3 Content Marketing Pillars:

Purpose. Targeting. Patience.

Content marketing continues to consume a rising share of marketing budgets, with even more growth forecasted in the years to come. Yet, many organizations don’t do content marketing at all. And many that do only dabble in the space rather than fully commit to delivering a consistent flow of brand-relevant information in multiple forms of media.

Especially for many smaller operations, content marketing remains an elusive concept that’s often ignored or misunderstood.

There’s a variety of textbook definitions of content marketing, and we could use this space to dissect the nuanced differences from one definition to the next. But it’s more helpful to share examples because, as with lots of things, it’s easier to identify content marketing and to learn from it when you see it.

Before sharing a couple examples of content marketing done well, let’s consider a few things that content marketing is not:

Content marketing is NOT creating a one-off advertorial promoting your latest sale. That’s great if customers buy your product or service after engaging a piece of content, but generating direct sales is not the primary purpose of content marketing.

Content marketing is NOT writing a blog post and hoping prospective customers find it or blasting content into cyberspace with fingers crossed that it connects with the right audience. If you’re not targeting a specific demographic, you’re not really doing content marketing. You’re just creating content.

Content marketing is NOT an instant revenue generator. If your content goes viral and generates a lot of sales overnight, fantastic. But that shouldn’t be the expectation. With content marketing, patience truly is a virtue.

Now, for examples of how content marketing works when it’s done well…

Let’s say you’re in the market for lawn care. You seek out local companies that do lawn fertilization and ask for price quotes from three vendors. At the same time, you think maybe you could handle the job on your own, so you search for “fertilizer spreader,” too.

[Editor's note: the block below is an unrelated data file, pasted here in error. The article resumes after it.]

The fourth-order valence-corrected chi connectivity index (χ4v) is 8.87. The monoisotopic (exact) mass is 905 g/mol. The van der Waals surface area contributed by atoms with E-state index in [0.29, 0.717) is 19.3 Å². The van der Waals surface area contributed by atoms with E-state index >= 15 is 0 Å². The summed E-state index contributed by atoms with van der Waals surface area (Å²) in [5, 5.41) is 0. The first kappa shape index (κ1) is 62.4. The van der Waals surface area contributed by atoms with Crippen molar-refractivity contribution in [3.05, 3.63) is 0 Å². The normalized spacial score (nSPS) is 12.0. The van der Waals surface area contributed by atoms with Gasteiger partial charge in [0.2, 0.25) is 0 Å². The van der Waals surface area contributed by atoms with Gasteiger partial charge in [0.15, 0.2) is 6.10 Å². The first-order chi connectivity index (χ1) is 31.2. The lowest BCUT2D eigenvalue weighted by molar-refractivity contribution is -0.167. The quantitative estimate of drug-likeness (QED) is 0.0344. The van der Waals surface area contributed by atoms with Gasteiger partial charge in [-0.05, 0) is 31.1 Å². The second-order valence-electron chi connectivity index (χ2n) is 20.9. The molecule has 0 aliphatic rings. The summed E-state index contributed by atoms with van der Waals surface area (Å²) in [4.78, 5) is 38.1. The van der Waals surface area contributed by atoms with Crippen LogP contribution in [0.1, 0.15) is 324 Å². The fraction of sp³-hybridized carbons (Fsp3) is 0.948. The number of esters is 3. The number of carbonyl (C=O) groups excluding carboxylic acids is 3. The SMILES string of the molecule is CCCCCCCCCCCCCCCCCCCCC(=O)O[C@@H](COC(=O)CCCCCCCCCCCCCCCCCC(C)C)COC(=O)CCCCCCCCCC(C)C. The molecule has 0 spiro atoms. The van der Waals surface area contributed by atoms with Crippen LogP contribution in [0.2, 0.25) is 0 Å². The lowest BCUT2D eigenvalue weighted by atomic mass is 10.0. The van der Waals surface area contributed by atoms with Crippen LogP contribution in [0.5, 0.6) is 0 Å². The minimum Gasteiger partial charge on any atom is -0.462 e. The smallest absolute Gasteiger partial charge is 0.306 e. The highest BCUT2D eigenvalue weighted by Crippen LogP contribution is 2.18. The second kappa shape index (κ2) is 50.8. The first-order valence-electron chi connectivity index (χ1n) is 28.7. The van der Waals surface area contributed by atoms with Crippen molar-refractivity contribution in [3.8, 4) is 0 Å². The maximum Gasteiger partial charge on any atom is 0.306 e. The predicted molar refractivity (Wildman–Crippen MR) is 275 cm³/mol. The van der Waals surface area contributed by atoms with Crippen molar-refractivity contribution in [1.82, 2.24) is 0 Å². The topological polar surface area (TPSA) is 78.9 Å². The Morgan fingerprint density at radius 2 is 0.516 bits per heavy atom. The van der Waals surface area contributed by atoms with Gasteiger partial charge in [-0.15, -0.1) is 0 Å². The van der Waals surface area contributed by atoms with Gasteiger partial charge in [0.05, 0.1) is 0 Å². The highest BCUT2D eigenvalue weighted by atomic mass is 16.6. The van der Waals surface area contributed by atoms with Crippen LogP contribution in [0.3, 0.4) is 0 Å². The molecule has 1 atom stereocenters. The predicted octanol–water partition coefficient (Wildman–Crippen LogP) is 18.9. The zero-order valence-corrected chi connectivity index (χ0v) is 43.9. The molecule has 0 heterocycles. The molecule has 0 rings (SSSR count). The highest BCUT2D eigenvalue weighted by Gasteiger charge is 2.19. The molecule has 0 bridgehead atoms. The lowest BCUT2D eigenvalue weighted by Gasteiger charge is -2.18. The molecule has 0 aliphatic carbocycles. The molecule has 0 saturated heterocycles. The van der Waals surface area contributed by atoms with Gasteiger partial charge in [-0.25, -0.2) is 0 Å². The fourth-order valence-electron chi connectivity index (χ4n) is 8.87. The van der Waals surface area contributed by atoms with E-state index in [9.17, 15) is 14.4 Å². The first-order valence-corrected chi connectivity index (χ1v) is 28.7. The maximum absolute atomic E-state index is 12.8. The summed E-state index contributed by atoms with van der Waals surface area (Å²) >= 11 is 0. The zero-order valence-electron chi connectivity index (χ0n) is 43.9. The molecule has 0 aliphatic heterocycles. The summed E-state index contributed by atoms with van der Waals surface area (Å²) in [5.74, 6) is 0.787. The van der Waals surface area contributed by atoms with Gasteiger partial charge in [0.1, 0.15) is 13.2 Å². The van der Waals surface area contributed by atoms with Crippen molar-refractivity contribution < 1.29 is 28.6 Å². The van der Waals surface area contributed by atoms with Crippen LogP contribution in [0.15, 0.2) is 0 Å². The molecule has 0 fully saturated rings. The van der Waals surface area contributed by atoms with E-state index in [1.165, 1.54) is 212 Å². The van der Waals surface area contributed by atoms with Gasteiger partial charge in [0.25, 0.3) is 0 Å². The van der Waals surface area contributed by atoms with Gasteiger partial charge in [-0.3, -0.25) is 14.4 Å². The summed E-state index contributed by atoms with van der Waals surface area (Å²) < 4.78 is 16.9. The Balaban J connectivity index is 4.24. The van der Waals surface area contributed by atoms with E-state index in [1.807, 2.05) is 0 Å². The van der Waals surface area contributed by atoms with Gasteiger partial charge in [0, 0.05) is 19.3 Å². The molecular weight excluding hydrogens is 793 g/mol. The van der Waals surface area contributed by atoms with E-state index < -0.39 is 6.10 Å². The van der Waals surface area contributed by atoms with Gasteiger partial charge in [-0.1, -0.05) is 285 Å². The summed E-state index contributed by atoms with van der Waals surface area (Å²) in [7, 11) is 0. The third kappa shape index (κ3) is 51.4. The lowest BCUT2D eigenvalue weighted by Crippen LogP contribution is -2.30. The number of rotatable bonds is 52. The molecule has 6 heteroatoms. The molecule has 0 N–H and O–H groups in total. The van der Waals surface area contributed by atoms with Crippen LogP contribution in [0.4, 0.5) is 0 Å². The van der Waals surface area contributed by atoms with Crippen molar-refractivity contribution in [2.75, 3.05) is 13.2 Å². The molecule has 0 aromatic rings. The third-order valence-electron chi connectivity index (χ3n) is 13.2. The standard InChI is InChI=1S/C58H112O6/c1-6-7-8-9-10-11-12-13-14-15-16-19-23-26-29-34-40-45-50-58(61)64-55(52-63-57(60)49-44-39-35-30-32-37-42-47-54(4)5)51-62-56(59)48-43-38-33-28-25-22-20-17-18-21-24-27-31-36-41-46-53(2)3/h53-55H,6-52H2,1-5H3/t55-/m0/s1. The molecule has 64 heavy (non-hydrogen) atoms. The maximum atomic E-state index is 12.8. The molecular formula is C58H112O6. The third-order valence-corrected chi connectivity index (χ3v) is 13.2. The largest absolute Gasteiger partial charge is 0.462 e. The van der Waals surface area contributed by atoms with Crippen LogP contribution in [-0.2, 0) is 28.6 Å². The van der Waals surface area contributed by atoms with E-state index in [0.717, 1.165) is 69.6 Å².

Your search returns a selection of name-brand spreaders. Other than a photo of each spreader and a price, there’s not much to go by. But your search also turned up a blog post created by one of those brands. The post offers information on the best time to fertilize your lawn. It also links to an infographic about fertilizer ingredients and what nutrients your lawn needs at different times of the year. There’s also a video that demonstrates the best methods for actually putting the fertilizer on the lawn.

All of this content might feature the brand’s own spreader and fertilizer, of course, but the point of the content is not to make a hard sell on equipment or materials. If you end up running down to the hardware store to buy that brand’s spreader today, that’s great. But the content isn’t explicitly asking you to do that. Instead, the purpose of the content is simply to share the brand’s expertise on lawn fertilization. And, more than that, it’s targeting that expertise to a specific demographic – people like you who search for “fertilizer spreaders.” That’s content marketing.

In addition to price, you now have something else to distinguish the lineup of spreaders that appears in your search, something deeper and more personal. You have the beginnings of a relationship with a particular brand, a brand that not only can sell you a spreader but one that already has educated you on how to make the best use of it. As a result, you have a sense of loyalty to that brand before ever even purchasing one of its products.

Good content marketing focuses on what the customer wants,

not on what the marketer wants to sell.

After learning how to fertilize your own lawn, you say “thanks, but no thanks” to the three companies that quoted a price for their services. Two of them you never hear from again, but the other one subscribes you to their newsletter. A month later, you get an email with tips on how much water your lawn needs for optimal grass health. A few weeks after that, you get another email with a podcast full of advice on how high to set the blade of your lawn mower at different times of the year.

Now, keep in mind that the company sending these emails doesn’t even offer lawn mowing or sprinkling services. They’re not trying to sell you that. They’re just sharing their general lawn care expertise, repeatedly. Providing education on an ongoing basis. Presenting themselves as an authoritative resource again and again and again until their name is top of mind when it comes to anything having to do with your lawn.

Sometimes content marketing yields a quick conversion, like if you do go out and buy that fertilizer spreader today. But often, content marketing is a loooooonng play that requires patience and persistence. That lawn care company can’t expect an immediate ROI from its newsletter. They might not turn you into a customer this year, or next year or maybe ever. But even though the company has no financial relationship with you, they’ve already developed a kind of personal relationship with you.

Now, if you ever do decide to hire someone to fertilize your lawn, guess which company you’ll think of first? And until then, in every conversation you have with a friend or neighbor about lawn watering or grass mowing or fertilizing, guess which company’s name comes up? That’s content marketing.

Contributed by Matt Vande Bunte, Content Marketing

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